Can you show that perfect compression is impossible?

Compression is great: it is what lets you take that giant folder you have and reduce its size to save some memory on your laptop. Of course, you only do these compressions happily because you know you don't lose information when you compress things. The data is just... compressed!

For compression to be useful, it has to be bidirectional: you must be able to recover the original data from the compressed version. This is only possible if two different pieces of data never get compressed into the same thing. (In mathematical terms, we say that the compression must be injective.)

Now, on top of that, we are interested in compression that actually works, right? That is, in compression that reduces the size of things. Right?

Right!
Now, the challenge is for you to show that no compression mechanism is perfect.
In other words, show that if a compression mechanism is bidirectional and it manages
to take some pieces of data and transform them into something smaller,
then, there are pieces of data that will become **larger** by the action of the compression mechanism.

If it makes it easier for you,
we can suppose that the data we are talking about are just sequences of letters.
So, we are talking about compression mechanisms that take sequences of letters and try to build smaller
sequences of letters, the compression.
For example, maybe the sequence `aaaaaa`

gets compressed into `Aaab`

,
but maybe the mechanism fails on `AAAAAA`

because it “compresses” it into `arghfewtoen`

.

Give it some thought!

If you need any clarification whatsoever, feel free to ask in the comment section below.

Congratulations to the ones that solved this problem correctly and, in particular, to the ones who sent me their correct solutions:

- David H., Taiwan;

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Let's assume that there *is* a perfect compression algorithm.
For the empty sequence, what does this algorithm do?
It has to compress the empty sequence into the empty sequence,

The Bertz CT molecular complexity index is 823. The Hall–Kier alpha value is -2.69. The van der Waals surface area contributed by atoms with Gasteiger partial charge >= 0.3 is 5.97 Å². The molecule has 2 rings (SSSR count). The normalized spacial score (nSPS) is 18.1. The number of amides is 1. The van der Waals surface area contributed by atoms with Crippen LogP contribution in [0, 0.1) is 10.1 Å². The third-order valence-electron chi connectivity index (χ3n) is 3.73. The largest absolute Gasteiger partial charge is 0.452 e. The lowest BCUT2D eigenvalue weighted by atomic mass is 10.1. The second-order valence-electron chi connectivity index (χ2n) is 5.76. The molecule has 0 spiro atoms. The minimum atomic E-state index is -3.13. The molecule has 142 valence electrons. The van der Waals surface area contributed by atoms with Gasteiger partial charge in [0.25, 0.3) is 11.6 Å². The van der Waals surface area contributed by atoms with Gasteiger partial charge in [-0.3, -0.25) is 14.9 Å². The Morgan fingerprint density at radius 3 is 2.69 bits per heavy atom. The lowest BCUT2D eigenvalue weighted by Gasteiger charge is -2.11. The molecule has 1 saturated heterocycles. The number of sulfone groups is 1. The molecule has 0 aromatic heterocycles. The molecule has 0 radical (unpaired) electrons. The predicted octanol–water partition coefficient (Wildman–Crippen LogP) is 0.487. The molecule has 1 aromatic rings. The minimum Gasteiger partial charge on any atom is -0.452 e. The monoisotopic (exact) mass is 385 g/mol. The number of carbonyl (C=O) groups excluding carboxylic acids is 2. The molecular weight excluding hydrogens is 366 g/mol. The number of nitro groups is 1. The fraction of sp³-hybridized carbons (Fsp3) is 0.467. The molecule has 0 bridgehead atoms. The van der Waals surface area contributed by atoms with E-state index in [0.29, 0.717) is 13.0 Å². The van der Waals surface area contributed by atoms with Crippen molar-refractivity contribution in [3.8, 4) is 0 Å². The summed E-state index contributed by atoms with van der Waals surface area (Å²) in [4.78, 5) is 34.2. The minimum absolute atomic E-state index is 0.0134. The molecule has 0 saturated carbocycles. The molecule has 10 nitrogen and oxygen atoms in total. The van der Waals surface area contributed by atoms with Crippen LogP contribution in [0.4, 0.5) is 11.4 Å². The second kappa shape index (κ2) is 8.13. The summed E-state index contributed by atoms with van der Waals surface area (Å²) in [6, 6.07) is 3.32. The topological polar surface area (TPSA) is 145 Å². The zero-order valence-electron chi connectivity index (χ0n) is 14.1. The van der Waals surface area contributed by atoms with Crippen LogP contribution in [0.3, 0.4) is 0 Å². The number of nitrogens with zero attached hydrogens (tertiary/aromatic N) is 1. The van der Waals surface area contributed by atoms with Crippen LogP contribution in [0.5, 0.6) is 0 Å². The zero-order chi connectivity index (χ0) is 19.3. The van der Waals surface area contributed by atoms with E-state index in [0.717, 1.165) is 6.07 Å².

because there is no shorter sequence to compress the sequence into.

Now, let's think about sequences of length 1.
None of those can be compressed into the only sequence of length 0,
because there is already a sequence compressed into that (itself).
Thus, all sequences of length 1 must map to other sequences of length 1.
Of course they don't map to sequences of length 2 or greater,
otherwise the *compression* would actually make the sequences larger.

Therefore, the sequences of length 1 all map to each other, and no two sequences can map to the same one, so the compression algorithm really only works as a shuffling of the sequences...

Now, we can just repeat this train of thought indefinitely: for the sequences of length 2, none of them can map to sequences of length 0 or 1, because those are all taken already. Thus, all sequences of length 2 must map to each other.

By using induction, we can show that this happens for all lengths: all sequences of length \(n\) are mapped within each other, because all shorter sequences are already taken up.

In practice, this shows that the compression algorithm is not useful,
because it doesn't really *compress* any sequence at all!
Therefore, there can't be a perfect compression algorithm that is also useful.

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